This ethos extends to the Harris Family Farm, Cox’s River Rest in Megalong Valley, NSW which farms beef, lavender and rosemary. In partnership with the Mulloon Institute, for the past 18 months, Cox’s River Rest Farm has been undergoing its own regenerative farming initiative to re-establish its function, fertility and resilience. “We need to practice what we preach and set an example and a high benchmark for other retailers as well as Aussie farmers. Our food is only as sustainable as the environment, so implementing regenerative farming practices in our own farm was a high priority for us,” said Harris.
As a result, more than 40 tonnes of humus compost has been created from food waste collected from Harris Farm stores, with a special blend of additional minerals and nutrients added, and this has been used directly at Cox’s River Rest Farm. Referred to as Harris Farm’s custom created ‘SOILBIOTIC’, this will be available in Harris Farm stores for a limited time to give Australians the chance to regenerate their own gardens and learn about regenerative farming in their own backyards.
“This is about every single Australian doing their part, whether it be at home, or at the supermarket checkout, or on their farm. The most simple way to get involved is when you’re putting your meat, eggs, fruit, veg or dairy in your trolley, look for products that are regeneratively farmed. With only 60 harvests of food supporting top-soil left, the responsibility for environmental impact lies with the choices we make every single day. Our overarching goal is to educate consumers, retailers, farmers and suppliers and galvanise them to focus on regenerative farming and healthy soil,” concluded Harris.
What is regenerative farming?
With the UN FAO and other major nations around the world seriously concerned about food security, regenerative farming has become a rising trend in recent years with documentaries such as ‘Kiss the Ground’ airing on Netflix and drawing increased attention to this farming philosophy and movement. Regenerative farming focuses on understanding the ecology of the land, it’s diversity and, over time, works to regenerate the land back to its natural state.
As much a philosophy as a science, regenerative farming focuses on understanding the ecology of the landscape and the biodiversity of the soil. Regenerative farming is an alternative to conventional, synthetic and chemical fueled farming practices. Rather than farming for a ‘product’, regenerative farming focuses on farming the soil instead, with the understanding that a better quality soil will allow better harvests with less invasive methods and more nutrients kept in the ground. Benefits of regenerative farming include increased water in the soil, maximised rain capture and soil rehydration, enriched soil, an enhanced ecosystem and increased biodiversity. In addition, regenerative farming sequesters carbon from the atmosphere and can reduce the impact of climate change.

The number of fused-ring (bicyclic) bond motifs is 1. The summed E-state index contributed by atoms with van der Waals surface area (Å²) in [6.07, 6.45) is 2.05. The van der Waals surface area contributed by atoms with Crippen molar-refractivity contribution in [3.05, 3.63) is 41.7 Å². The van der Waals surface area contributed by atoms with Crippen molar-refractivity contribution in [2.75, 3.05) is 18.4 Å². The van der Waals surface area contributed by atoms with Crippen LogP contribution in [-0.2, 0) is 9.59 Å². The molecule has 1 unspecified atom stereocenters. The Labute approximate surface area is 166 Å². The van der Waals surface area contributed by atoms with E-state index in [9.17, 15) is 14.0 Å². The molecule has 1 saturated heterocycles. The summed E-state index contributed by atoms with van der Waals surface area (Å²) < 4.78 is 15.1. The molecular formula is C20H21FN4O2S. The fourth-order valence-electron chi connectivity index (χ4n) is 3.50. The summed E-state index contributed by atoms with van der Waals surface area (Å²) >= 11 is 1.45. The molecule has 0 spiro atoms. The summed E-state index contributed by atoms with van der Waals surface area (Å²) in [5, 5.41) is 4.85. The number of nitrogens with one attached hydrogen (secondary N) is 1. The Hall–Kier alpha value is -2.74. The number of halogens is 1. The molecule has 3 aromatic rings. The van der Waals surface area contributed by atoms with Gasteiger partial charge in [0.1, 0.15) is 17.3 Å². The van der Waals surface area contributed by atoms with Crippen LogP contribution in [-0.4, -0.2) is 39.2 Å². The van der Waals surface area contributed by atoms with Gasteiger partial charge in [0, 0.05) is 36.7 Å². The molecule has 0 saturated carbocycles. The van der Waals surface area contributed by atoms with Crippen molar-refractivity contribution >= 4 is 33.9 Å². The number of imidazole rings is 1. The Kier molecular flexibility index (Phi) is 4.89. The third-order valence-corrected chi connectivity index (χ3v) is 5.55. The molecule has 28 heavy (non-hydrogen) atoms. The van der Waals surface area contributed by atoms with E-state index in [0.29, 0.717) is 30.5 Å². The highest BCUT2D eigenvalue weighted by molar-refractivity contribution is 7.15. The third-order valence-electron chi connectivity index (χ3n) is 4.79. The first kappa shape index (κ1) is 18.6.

Chris Balazs, CEO of Provenir and a former scientist turned beef farmer wholly supports regenerative farming practices. “I don’t call myself a cattle farmer. I realised that, in order to breed the best cattle, I had to become a grass grower, and in order to do that, it was all about the soil and the amount of water I could retain in the soil.” Since moving to regenerative farming practices, including managing cattle more efficiently, Provenir has used no synthetic fertilisers, herbicides, or pesticides for 10 years and has not needed to seed paddocks for 7 years, with the farm growing as much, if not more grass than ever before. “What people don’t realise is that grass fed beef and lamb, when done correctly, can make a positive effect on the amount of carbon in the atmosphere. Regenerative farming sequesters the carbon from the atmosphere and brings it back into the soil making it softer, fluffier and more productive. Australia could really be a significant global player in supporting regenerative farming globally,” commented Balazs.